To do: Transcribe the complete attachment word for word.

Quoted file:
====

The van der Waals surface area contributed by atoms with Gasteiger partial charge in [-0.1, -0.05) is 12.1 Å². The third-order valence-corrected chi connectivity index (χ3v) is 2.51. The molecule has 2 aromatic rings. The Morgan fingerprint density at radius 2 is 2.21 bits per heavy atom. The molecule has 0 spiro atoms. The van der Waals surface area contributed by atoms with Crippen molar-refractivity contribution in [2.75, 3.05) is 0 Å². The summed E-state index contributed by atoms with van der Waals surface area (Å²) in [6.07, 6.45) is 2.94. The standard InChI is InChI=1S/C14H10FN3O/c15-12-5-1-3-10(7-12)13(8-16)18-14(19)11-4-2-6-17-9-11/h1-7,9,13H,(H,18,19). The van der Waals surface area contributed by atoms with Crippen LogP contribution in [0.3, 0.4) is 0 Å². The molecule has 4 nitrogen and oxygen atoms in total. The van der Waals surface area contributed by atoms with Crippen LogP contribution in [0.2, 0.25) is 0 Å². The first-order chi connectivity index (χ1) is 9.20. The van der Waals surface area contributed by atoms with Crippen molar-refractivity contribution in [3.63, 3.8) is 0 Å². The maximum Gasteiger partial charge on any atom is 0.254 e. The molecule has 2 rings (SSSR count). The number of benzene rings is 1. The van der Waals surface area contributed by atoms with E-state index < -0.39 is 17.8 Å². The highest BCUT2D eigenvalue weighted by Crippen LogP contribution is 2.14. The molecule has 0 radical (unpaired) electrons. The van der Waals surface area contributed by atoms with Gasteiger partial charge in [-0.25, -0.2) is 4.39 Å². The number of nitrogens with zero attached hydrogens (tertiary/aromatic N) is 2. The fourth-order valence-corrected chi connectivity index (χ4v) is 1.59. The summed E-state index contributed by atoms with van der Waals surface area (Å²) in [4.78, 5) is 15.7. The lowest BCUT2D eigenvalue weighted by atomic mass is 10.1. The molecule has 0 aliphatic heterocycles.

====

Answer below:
The van der Waals surface area contributed by atoms with Gasteiger partial charge in [-0.1, -0.05) is 12.1 Å². The third-order valence-corrected chi connectivity index (χ3v) is 2.51. The molecule has 2 aromatic rings. The Morgan fingerprint density at radius 2 is 2.21 bits per heavy atom. The molecule has 0 spiro atoms. The van der Waals surface area contributed by atoms with Crippen molar-refractivity contribution in [2.75, 3.05) is 0 Å². The summed E-state index contributed by atoms with van der Waals surface area (Å²) in [6.07, 6.45) is 2.94. The standard InChI is InChI=1S/C14H10FN3O/c15-12-5-1-3-10(7-12)13(8-16)18-14(19)11-4-2-6-17-9-11/h1-7,9,13H,(H,18,19). The van der Waals surface area contributed by atoms with Crippen LogP contribution in [0.3, 0.4) is 0 Å². The molecule has 4 nitrogen and oxygen atoms in total. The van der Waals surface area contributed by atoms with Crippen LogP contribution in [0.2, 0.25) is 0 Å². The first-order chi connectivity index (χ1) is 9.20. The van der Waals surface area contributed by atoms with Crippen molar-refractivity contribution in [3.63, 3.8) is 0 Å². The maximum Gasteiger partial charge on any atom is 0.254 e. The molecule has 2 rings (SSSR count). The number of benzene rings is 1. The van der Waals surface area contributed by atoms with E-state index < -0.39 is 17.8 Å². The highest BCUT2D eigenvalue weighted by Crippen LogP contribution is 2.14. The molecule has 0 radical (unpaired) electrons. The van der Waals surface area contributed by atoms with Gasteiger partial charge in [-0.25, -0.2) is 4.39 Å². The number of nitrogens with zero attached hydrogens (tertiary/aromatic N) is 2. The fourth-order valence-corrected chi connectivity index (χ4v) is 1.59. The summed E-state index contributed by atoms with van der Waals surface area (Å²) in [4.78, 5) is 15.7. The lowest BCUT2D eigenvalue weighted by atomic mass is 10.1. The molecule has 0 aliphatic heterocycles.